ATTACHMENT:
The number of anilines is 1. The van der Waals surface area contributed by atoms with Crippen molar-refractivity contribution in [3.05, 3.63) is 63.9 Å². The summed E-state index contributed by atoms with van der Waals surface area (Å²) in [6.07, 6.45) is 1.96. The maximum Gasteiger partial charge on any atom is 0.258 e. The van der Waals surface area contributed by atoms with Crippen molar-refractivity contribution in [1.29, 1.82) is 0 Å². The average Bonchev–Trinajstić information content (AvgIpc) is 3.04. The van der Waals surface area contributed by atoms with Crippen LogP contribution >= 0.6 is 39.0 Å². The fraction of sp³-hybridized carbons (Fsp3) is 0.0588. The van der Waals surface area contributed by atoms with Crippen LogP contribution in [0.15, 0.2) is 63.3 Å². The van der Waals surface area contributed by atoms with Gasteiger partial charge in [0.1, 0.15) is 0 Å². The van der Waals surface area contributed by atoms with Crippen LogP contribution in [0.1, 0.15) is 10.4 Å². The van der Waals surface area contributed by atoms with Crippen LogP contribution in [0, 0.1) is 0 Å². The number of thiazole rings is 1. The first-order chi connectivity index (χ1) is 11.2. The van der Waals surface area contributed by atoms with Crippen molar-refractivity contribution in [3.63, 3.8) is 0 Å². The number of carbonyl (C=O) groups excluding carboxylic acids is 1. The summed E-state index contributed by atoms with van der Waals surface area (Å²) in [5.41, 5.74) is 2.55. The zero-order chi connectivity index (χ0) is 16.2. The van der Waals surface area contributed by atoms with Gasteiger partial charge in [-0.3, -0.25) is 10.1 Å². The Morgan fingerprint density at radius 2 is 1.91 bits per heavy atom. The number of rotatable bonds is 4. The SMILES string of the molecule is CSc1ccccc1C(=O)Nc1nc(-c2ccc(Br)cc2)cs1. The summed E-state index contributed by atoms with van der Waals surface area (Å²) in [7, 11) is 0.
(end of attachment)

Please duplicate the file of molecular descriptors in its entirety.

The number of anilines is 1. The van der Waals surface area contributed by atoms with Crippen molar-refractivity contribution in [3.05, 3.63) is 63.9 Å². The summed E-state index contributed by atoms with van der Waals surface area (Å²) in [6.07, 6.45) is 1.96. The maximum Gasteiger partial charge on any atom is 0.258 e. The van der Waals surface area contributed by atoms with Crippen molar-refractivity contribution in [1.29, 1.82) is 0 Å². The average Bonchev–Trinajstić information content (AvgIpc) is 3.04. The van der Waals surface area contributed by atoms with Crippen LogP contribution >= 0.6 is 39.0 Å². The fraction of sp³-hybridized carbons (Fsp3) is 0.0588. The van der Waals surface area contributed by atoms with Crippen LogP contribution in [0.15, 0.2) is 63.3 Å². The van der Waals surface area contributed by atoms with Gasteiger partial charge in [0.1, 0.15) is 0 Å². The van der Waals surface area contributed by atoms with Crippen LogP contribution in [0.1, 0.15) is 10.4 Å². The van der Waals surface area contributed by atoms with Crippen LogP contribution in [0, 0.1) is 0 Å². The number of thiazole rings is 1. The first-order chi connectivity index (χ1) is 11.2. The van der Waals surface area contributed by atoms with Crippen molar-refractivity contribution in [3.63, 3.8) is 0 Å². The number of carbonyl (C=O) groups excluding carboxylic acids is 1. The summed E-state index contributed by atoms with van der Waals surface area (Å²) in [5.41, 5.74) is 2.55. The zero-order chi connectivity index (χ0) is 16.2. The van der Waals surface area contributed by atoms with Gasteiger partial charge in [-0.3, -0.25) is 10.1 Å². The Morgan fingerprint density at radius 2 is 1.91 bits per heavy atom. The number of rotatable bonds is 4. The SMILES string of the molecule is CSc1ccccc1C(=O)Nc1nc(-c2ccc(Br)cc2)cs1. The summed E-state index contributed by atoms with van der Waals surface area (Å²) in [7, 11) is 0.